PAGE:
Thursday, February 16, 2012

Facebook Treats Connections Well

Image representing Facebook as depicted in Cru...
Image via CrunchBase
By now, who has not heard about Facebook or the FB story? Before "networking sites," people with or without computers/word processors networked personal and professional contacts by mail, phone, or meetings, along with thick agenda books and conspicuous briefcases carried from one networking venue to the next.
     Networking used to mean exchanging business cards, mentoring and being mentored, plus building spiderweb connections of similar interests--through organizations or groups. Younger people latched on later. They began to see networking as something to begin in high school through team activities and extra-curricular interests. This became part of building college application resumes. They carried networks into college, expanding them, and made new webs, all that could go with them, with various levels or attachments, into first jobs and forward.
     Think of how the Internet emerged for most of us, beyond the confines of offices.  The personal computers moved quickly from word processing and spread sheets to a "World Wide Web" that was a new, happenin' thing that transported, in a blink, information and conversations all over the world.
     I still get a kick out of are FB, Twitter, and LinkedIn. It's weird sometimes how someone's comment, Tweet, or profile update can get my attention just when I was looking for links or info someone else or a group is sharing.
     If you're still a FB hold-out, you've likely asked, "What's the point?" Here's the thing: you have to try it to find out if there is something in it for your interests. I like that you can leave it for a while, remaining a member with your ID and password intact, and come back much later.
     I know people that view these networks as time-consuming, habit-forming, and possibly addictive or dangerous. They will not sign up to try it. Sometimes I "get" that, and at other times I think "You're missing something...maybe a lot." It depends on how you use anything, and definitely networking can become all of the feared things, including addictive. Like anything, you need to know why you use it at any time and you need to control it, not the other way around (she typed as she wrote after midnight). 
     Are you crazy or just adventurous to post personal information on a network? I post less than most, I think...not sure. My main reason for joining Facebook was to give or get publishing and writing news. I use FB about once or twice a month, I guess. I'm not a chatter online...usually.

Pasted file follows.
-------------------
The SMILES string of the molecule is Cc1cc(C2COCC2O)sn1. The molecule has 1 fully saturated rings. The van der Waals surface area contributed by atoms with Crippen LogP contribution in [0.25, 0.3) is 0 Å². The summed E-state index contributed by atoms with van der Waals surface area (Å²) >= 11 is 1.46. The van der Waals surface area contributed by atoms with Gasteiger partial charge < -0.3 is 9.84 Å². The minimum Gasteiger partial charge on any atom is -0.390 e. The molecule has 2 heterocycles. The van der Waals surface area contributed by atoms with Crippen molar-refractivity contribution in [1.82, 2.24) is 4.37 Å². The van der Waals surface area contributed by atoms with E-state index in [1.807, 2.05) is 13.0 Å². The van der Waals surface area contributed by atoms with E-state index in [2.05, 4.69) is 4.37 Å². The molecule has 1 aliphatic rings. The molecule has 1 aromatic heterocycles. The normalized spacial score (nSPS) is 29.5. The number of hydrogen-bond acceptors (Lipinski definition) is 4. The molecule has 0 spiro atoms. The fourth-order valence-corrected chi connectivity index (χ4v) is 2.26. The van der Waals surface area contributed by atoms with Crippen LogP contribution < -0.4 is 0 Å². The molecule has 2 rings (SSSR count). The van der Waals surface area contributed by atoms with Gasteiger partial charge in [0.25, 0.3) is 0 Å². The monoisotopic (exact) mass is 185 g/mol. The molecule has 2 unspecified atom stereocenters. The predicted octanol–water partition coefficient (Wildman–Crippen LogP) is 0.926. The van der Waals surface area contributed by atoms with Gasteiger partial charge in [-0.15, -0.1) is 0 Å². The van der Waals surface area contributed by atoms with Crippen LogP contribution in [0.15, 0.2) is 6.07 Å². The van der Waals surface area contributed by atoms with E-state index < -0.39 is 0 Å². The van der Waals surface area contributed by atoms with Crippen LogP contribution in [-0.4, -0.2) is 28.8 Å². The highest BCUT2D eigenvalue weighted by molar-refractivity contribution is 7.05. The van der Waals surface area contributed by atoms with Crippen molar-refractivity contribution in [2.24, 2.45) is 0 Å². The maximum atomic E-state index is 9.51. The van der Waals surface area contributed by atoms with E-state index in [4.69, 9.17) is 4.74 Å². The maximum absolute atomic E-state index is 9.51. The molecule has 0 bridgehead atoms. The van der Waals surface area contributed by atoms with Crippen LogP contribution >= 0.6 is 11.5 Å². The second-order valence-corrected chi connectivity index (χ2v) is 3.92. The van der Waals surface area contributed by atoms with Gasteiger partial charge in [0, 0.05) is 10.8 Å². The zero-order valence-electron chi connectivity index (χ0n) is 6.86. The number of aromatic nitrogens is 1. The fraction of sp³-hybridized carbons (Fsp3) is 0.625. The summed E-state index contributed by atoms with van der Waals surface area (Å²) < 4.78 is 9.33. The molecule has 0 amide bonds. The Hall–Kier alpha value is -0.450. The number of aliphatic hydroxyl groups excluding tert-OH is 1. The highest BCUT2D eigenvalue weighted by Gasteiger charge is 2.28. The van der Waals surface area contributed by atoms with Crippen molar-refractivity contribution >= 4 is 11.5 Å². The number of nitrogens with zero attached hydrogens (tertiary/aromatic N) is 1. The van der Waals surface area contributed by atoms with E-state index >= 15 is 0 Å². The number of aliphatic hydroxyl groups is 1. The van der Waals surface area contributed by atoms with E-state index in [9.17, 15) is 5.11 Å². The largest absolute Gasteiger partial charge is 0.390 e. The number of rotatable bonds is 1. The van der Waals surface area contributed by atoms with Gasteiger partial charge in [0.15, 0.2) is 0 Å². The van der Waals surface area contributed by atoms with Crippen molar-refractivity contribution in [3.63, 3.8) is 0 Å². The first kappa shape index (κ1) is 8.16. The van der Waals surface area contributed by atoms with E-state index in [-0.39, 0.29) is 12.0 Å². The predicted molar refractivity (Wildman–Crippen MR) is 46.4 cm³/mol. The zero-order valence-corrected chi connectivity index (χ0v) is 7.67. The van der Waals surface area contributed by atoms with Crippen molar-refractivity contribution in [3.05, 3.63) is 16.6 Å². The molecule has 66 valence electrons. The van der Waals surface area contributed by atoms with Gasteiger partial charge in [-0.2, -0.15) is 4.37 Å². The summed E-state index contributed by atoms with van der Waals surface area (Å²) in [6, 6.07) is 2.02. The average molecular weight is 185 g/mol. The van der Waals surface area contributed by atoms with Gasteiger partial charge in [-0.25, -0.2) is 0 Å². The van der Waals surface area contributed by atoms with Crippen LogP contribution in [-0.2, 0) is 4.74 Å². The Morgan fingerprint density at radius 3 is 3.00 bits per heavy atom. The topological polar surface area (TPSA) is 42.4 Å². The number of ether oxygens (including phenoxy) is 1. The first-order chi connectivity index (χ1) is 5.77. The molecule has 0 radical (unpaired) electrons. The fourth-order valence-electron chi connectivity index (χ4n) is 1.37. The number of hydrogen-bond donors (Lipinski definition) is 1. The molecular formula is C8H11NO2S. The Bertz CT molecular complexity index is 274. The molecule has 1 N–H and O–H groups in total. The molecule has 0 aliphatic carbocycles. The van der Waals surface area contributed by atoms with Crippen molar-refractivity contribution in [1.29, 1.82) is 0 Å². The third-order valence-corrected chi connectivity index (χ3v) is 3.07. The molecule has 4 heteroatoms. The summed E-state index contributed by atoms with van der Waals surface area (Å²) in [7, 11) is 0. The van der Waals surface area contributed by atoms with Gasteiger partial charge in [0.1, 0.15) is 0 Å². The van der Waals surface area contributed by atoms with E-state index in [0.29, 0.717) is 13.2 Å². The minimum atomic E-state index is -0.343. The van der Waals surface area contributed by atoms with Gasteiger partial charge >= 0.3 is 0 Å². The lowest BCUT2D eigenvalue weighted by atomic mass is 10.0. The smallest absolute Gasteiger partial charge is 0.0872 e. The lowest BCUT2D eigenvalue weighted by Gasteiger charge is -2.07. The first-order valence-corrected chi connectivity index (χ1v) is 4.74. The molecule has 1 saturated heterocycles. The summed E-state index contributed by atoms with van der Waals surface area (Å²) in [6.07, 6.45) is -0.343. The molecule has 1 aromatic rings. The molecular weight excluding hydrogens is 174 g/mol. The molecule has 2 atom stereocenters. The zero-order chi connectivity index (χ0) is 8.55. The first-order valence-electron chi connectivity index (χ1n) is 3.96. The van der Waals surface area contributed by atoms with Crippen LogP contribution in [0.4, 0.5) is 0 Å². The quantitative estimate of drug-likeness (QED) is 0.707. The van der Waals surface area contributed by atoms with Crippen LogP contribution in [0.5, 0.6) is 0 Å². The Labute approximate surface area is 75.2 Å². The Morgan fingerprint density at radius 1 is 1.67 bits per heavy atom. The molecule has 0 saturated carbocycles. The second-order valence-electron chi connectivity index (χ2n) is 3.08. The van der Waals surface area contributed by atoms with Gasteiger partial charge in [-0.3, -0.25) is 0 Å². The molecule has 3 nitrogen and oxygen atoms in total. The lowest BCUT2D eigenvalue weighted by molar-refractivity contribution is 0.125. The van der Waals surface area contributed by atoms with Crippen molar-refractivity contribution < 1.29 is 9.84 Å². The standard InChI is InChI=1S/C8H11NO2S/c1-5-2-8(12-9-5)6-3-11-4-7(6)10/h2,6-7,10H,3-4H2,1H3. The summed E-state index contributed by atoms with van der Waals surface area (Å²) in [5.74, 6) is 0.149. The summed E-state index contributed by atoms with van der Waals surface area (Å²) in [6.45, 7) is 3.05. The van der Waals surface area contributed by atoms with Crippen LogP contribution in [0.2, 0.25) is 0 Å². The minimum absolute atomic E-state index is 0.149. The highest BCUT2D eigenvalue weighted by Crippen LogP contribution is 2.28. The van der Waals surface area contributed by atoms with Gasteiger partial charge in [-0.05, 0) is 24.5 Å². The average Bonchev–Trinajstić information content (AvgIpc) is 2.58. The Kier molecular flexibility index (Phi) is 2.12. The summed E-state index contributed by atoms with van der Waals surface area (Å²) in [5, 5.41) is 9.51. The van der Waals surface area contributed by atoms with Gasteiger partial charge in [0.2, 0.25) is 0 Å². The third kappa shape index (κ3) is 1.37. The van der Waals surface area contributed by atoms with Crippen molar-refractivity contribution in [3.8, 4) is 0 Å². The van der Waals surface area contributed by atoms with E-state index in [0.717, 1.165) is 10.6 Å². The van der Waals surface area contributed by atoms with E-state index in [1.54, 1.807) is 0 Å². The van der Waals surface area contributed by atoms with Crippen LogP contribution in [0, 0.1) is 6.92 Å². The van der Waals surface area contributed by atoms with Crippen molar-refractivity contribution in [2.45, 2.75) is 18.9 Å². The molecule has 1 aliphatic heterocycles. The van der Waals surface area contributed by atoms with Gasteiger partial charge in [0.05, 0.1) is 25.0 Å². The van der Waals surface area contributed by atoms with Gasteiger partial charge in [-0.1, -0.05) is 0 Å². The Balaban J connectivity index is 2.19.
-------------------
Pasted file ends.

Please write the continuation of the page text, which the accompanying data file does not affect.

Over a year ago and out of the blue, I used Facebook every day for, I don't know...several weeks or months. It seemed a long time, and so worth it! With no face to face meeting, my husband and I met an extended family through mutual childhood friends of mine. My husband got involved in a young couple and grandparents' adoption journey by e-mail, attachments, phone, and FB. 
     The adoptive parents, far from home due to glitches in an overseas adoption, wrote often on Facebook, especially the mom, who was the one who stayed with their child wiating for visa clearances...for a long time. We could sense how special this family was, through the notes and comments. Their friends from different parts of the world, as well as the U.S., followed and sent notes back and forth.  
     You can imagine what an extraordinary thing this was...from far, far away to a network web that was as close as a computer with access. A host of the couple's family, friends, and contacts got involved in hoping and praying, working and waiting for one end...a child to be in a new home with his parents. We felt very, very close when everyone was back home, and we got together for the first time.
     FB made that shared journey something really special, and made the flow maybe a bit better for the parents, especially the mom who was waiting for red tape to clear so that she and her already legally adopted child could go home. We all used FB to send encouragement often.We got the thrill of posted photos and notes in return. We saw the child, his beaming, healthy, happy countenance! Wow!
     The doors this technology opens have important "locking" mechanisms. It's not a safe picnic out there. Once inside the door, privacy awareness and discretion are needed, as to how much to share with a wide audience on this ever-expanding Web that covers the world. If FB changes privacy policies, we'll all hear about it, and decide what to do, I hope. Even now, due to Google's changes, I'm using Google search engine less and Bing and others more, to spread searches around. And to sign in to FB, Twitter, and LinkedIn.